San Casciano dei Bagni (SI)

San Casciano dei Bagni is situated at the southern-most part of the province of Siena, right on the border with the regions of Lazio (to the south) and Umbria (to the west). It is a small attractive town which was already well-known in mediaeval times. Its picturesque mediaeval appearance seems to be typified by Palazzo Bologna's bulky square tower, which, rather surprisingly, was in fact built at the start of the 20th Century.

The old town centre is made up of a labyrinth of small streets and little piazzas which wind around the hill and lead up to the Collegiata church, which was built between the 13th and 14th Centuries. Inside this church there is a large 15th Century altar-piece depicting St. John the Baptist. Not far from the church there's the oratory of the Conception, a small chapel from the sixteenth century with frescos ascribed to Niccolò Circignani called "Pomarancio".

The oldest building, however, is to be found outside the town's walls near the spa. The Basilicale Church, which was probably built in the 11th Century is very simple but rather striking thanks to its sloping roof.

San Casciano dei Bagni, thanks to the uncontaminated green surrounding area of dense woodland, is now one of the favorite holiday destinations of nature and thermal bathes lovers. For the bathes lovers there are 42 hot springs used to fill a large, modern swimming pool. The thermal springs have been documented since the Etruscan age and were already exploited in the Middle Ages.

A few kilometres away is the Castle of Fighine, which offers unforgettable views of the Valdichiana. Sienne and Orvieto had fought bitterly to conquer the castle. Afterwards Fighine, property of the Monaldeschi d'Orvieto, in 1441 become a property of the Republic of Siena, which achieved the final refurbishment of the castle in 1446.

For information
Thermal baths of San Casciano dei Bagni - Phone nr.. 0039-0578-58023 - Fax 0039-0578-58178

Il Santuario Ritrovato
Scavi del Santuario Ritrovato

Currently, at the Sanctuary Ritrovato del Bagno Grande in San Casciano dei Bagni (SI) the largest deposit of bronze statues from the Etruscan and Roman ages ever discovered in ancient Italy and one of the most significant in the entire Mediterranean has been found.

These are over twenty statues (made in anatomical parts) which depict the divinities venerated in the sacred place together with the ancient dedicatees. The exceptional state of conservation within the hot water of the spring has also allowed us to preserve wonderful inscriptions in Etruscan and Latin that were engraved on the statues before their creation. Most of these ancient masterpieces date back to between the 2nd and 1st centuries BC. This is a historical period of great transformations in ancient Tuscany, in the transition between the Etruscans and the Romans. In this era of great conflicts between Rome and the Etruscan cities, but also of struggles within the social fabric of Rome, in the Bagno Grande sanctuary noble Etruscan and Roman families dedicated the statues to the sacred water together. An absolutely unique multicultural and multilingual context of peace, surrounded by political instability and war. From the inscriptions we know that the dedicatees came from all over the territory of Chiusi and Perugia with many names that occur in the territory of Siena. It was therefore a sanctuary of interregional value.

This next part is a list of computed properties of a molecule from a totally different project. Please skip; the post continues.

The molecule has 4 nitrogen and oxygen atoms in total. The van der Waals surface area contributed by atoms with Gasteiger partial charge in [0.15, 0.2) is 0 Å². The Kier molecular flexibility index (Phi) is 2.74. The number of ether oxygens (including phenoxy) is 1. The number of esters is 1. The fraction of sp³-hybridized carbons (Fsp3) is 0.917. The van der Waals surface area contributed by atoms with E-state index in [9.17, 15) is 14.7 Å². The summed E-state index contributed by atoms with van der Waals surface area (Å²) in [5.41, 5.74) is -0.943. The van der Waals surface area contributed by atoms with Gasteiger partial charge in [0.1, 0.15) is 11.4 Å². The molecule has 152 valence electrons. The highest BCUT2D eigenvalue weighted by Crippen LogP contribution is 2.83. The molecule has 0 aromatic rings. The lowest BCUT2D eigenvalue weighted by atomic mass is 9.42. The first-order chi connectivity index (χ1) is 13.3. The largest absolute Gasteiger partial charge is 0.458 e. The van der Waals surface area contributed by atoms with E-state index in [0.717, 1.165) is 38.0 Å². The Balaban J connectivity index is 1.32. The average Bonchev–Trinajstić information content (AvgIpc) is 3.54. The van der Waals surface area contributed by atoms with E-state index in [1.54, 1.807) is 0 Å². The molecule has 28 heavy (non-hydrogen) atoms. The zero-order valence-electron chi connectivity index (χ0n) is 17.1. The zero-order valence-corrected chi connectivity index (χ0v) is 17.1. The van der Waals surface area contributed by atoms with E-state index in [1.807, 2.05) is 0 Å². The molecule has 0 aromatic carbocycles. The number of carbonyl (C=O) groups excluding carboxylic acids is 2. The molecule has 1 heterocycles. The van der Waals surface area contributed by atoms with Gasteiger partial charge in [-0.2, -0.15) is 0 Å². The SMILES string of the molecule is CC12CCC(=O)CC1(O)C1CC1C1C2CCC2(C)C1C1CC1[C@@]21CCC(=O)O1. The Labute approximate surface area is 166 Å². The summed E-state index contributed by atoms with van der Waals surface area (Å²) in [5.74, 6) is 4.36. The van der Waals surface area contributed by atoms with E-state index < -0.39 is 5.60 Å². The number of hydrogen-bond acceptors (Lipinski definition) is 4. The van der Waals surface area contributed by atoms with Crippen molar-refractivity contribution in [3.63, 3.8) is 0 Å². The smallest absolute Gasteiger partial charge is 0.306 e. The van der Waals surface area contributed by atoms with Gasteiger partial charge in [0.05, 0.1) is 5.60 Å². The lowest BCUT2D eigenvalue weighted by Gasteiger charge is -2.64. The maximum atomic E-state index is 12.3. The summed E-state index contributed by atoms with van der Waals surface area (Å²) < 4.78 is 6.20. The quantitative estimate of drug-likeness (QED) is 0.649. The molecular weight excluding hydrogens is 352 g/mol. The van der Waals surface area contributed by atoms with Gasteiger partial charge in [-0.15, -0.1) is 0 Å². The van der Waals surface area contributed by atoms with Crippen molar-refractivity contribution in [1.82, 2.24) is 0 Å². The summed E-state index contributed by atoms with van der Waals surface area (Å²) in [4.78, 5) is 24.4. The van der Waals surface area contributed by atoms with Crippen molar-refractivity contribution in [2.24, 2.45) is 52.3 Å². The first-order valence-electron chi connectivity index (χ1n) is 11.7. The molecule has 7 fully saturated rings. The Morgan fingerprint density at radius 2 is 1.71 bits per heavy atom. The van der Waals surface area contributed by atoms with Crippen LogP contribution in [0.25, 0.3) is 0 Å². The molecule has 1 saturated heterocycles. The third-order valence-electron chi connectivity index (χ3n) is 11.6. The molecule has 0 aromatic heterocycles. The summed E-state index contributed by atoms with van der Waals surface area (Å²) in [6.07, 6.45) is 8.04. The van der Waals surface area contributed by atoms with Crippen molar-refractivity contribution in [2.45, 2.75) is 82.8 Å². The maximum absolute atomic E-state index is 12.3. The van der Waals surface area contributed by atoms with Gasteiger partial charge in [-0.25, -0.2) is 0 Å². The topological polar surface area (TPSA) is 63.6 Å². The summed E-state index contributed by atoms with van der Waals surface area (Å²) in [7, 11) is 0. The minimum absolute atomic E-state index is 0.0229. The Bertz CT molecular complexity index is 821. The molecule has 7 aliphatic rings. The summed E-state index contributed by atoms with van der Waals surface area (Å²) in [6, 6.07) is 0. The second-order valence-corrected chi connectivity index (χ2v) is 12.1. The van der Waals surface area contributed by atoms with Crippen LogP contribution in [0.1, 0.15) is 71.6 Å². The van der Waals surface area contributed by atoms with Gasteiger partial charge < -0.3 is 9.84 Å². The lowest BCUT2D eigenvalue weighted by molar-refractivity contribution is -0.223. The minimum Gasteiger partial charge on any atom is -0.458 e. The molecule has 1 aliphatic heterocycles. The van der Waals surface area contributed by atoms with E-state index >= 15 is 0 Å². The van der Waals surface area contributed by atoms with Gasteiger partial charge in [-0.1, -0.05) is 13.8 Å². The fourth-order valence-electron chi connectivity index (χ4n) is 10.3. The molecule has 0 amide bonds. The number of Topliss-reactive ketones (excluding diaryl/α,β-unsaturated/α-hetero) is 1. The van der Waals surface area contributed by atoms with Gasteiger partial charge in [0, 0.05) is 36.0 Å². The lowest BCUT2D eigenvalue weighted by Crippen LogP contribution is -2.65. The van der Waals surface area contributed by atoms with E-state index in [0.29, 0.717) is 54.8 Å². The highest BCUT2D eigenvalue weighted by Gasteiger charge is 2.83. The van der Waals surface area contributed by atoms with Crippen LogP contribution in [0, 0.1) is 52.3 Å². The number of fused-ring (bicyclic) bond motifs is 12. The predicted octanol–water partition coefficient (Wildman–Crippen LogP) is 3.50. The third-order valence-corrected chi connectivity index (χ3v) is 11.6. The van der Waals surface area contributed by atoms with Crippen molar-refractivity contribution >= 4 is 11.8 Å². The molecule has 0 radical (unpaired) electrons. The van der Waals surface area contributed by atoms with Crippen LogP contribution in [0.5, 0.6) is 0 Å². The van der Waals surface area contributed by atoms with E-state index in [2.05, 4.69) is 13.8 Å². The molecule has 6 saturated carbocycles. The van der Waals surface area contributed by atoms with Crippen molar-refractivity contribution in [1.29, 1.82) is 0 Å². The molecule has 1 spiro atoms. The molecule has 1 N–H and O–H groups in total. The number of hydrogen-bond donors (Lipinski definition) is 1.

The statues had to be positioned on the external edge of the large sacred basin and anchored on the elegant travertine blocks. On several occasions – certainly during the 1st century AD. – the statues were detached from the edge of the basin and placed on the bottom. Therefore it is not a question of a discharge of sacred material into hot water, but rather of a ritual deposition, mediated with the divinity. The votive acts then continued until the 4th century AD. with the deposition of almost six thousand coins (in silver, bronze and gold). Only at the beginning of the 5th century AD the sanctuary was dismantled and closed. The great sacred treasure in the basin was covered by large tiles and the columns of the sacred portico were lowered above to seal the definitive closure of the place of worship.